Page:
In the reconstruction of roadbeds the old concrete roadbed is typically hammered by means of machines to reduce the size of the concrete and steel fragments to manageable proportions, and these fragments are hauled away. The new roadbed is then filled and graded, and new concrete and reinforcing steel are applied to create a new road. A significant proportion of the total cost of building such a road is attributable to the cost of removing the old roadway, and no significant return is achieved through any recycling process.
Current road removal of deteriorated concrete roads involves a multiple step process for removing the old concrete road. First the concrete road is cracked such as by a plurality of jackhammers, then a “rhino horn” device lifts up the cracked roadbed. Then the steel rods or mesh is sawed or burned through to create sections of roadbed. The sections can be hauled to a landfill or a crusher caravan can first crush the concrete roadbed sections to a primary size aggregate and then a secondary crusher reduces the size of the aggregate to a desired size and the steel rods or mesh can be separated. Each of the above steps requires a different piece of equipment in a caravan traveling down the road and is labor intensive. What is needed is a machine to process old steel reinforced concrete roadbeds into concrete aggregate and recyclable scrap steel by continuously pulling up the roadbed, reducing the concrete recyclable concrete aggregate and separating out the steel mesh or rods as the machine travels along the road.
In the applicant's prior U.S. Pat. No. 4,309,126 a machine for separating concrete from steel for tearing up a roadbed and recycling it was presented. The machine used a wedge to pick the concrete pavement off the roadbed and lift it to an anvil for presentation to hammers, which removed the concrete from the steel reinforcing rods however the steel reinforcing rods would have to be disassembled for recycling which was labor intensive. Further the reinforcing rods were forced up over the driver on top of the machine, which required a ramp and a considerable amount of energy to force the steel rods up and over the top of the machine. There were many drawbacks to having the steel passing over the top of the machine such as inhibiting turns, weight, limitations of machine configuration due to height and possible safety issues. Further, the tracks on the machine were aft of the wedge, which is not ideal. It is better to pull the wedge under the pavement than to push it. Further the tracks were in a fixed position which made it harder to transport the machine since it is necessarily wider than a lane of a roadway and was longer than wide. The hammers in the applicant's prior machine had a small footprint and the hammers had to traverse the surface of the road for the foot of each hammer to impact on the entire surface of the pavement.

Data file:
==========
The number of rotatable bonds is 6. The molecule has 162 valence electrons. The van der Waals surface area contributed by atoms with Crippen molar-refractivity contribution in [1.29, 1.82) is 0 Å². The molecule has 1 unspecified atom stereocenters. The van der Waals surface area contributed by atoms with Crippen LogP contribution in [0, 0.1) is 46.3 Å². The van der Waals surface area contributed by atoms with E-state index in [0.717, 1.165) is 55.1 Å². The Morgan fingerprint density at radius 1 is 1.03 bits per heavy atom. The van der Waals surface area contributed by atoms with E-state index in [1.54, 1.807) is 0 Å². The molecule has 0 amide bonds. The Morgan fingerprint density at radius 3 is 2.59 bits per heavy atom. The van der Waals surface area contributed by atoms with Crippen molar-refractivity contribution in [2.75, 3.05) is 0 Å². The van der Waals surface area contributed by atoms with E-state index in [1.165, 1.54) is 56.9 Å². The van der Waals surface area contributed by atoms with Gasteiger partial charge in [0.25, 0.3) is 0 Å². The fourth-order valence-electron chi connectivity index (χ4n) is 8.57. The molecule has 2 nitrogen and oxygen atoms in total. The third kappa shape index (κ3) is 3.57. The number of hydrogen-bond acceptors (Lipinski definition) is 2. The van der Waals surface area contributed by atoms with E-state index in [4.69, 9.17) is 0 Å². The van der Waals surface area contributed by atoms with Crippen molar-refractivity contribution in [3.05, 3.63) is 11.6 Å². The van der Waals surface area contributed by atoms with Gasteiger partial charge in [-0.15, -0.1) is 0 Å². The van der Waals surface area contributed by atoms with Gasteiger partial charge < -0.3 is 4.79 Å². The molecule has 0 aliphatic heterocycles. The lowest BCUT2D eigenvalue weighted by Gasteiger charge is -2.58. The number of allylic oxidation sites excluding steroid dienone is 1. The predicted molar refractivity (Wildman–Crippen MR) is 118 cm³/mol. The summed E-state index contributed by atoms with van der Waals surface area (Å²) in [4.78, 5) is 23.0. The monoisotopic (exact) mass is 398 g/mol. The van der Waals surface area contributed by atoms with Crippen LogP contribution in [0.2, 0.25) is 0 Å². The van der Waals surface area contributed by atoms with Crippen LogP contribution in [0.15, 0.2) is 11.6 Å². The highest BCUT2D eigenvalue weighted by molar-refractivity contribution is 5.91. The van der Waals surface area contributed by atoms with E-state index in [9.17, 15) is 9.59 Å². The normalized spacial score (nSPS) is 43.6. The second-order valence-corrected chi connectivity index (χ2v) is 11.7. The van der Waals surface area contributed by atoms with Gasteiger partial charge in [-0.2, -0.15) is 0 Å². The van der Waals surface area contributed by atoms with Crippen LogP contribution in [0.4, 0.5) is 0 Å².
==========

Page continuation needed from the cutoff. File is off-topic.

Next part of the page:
The pavement removal machine has a main body which is narrow such that it can be turned sideways for transport on a trailer over roadways to get to different sites. The legs of the pavement removal machine are supported by arms which can pivot to change the machine configuration from the road working mode to the transport mode. Further the legs can be moved up and down to lift the machine onto or off of a trailer and to adjust the wedge and anvil position relative to the pavement. The pavement removal machine in its operational purpose lifts the pavement from the roadbed by the tracks on the front legs pulling the wedge and anvil under the pavement and lifting it up for the hammers to pulverize the concrete while it rests on the anvil and breaks most of the concrete up into small pieces which fall away from the steel reinforcing rods in the pavement. The concrete is then transported by conveyor belts to the side of the road or onto trucks on the side of the pavement removal machine for transport to a concrete recycling facility. The steel is cut into sections of 4-5 feet lengths and placed in a container aft of the conveyors and the containers can be easily removed and replaced for hauling loaded containers to a scrap recycling facility to reuse the steel.
It is an object of the invention to provide an easily to assemble and disassemble, transportable design for a pavement removal machine.
It is an object of the invention to strip concrete by shock fracture from the steel reinforcing rods or mesh and cut the rods into manageable lengths on the pavement removal machine and store the cut lengths of steel in a container towed by the pavement removal machine.
It is an object of the invention to allow the pavement removal machine to be quickly readied to tear up and recycle reinforced concrete pavement after it is transported to the site.
It is an object of the invention to allow the pavement removal machine to be quickly and easily loaded on to a trailer for transport.
It is an object of the invention to separate the pavement removal machine into a tractor component, a wedge and anvil component and conveyors for ease of transporting the pavement removal machine by sections.
It is an object of the invention to quickly remove and recycle pavement.
It is an object of the invention to provide hammers which can quickly shock fracture concrete for the lane width of the road.
It is an object of the invention to increase the efficiency of pavement removal machines.
Other objects, advantages and novel features of the present invention will become apparent from the following description of the preferred embodiments when considered in conjunction with the accompanying drawings.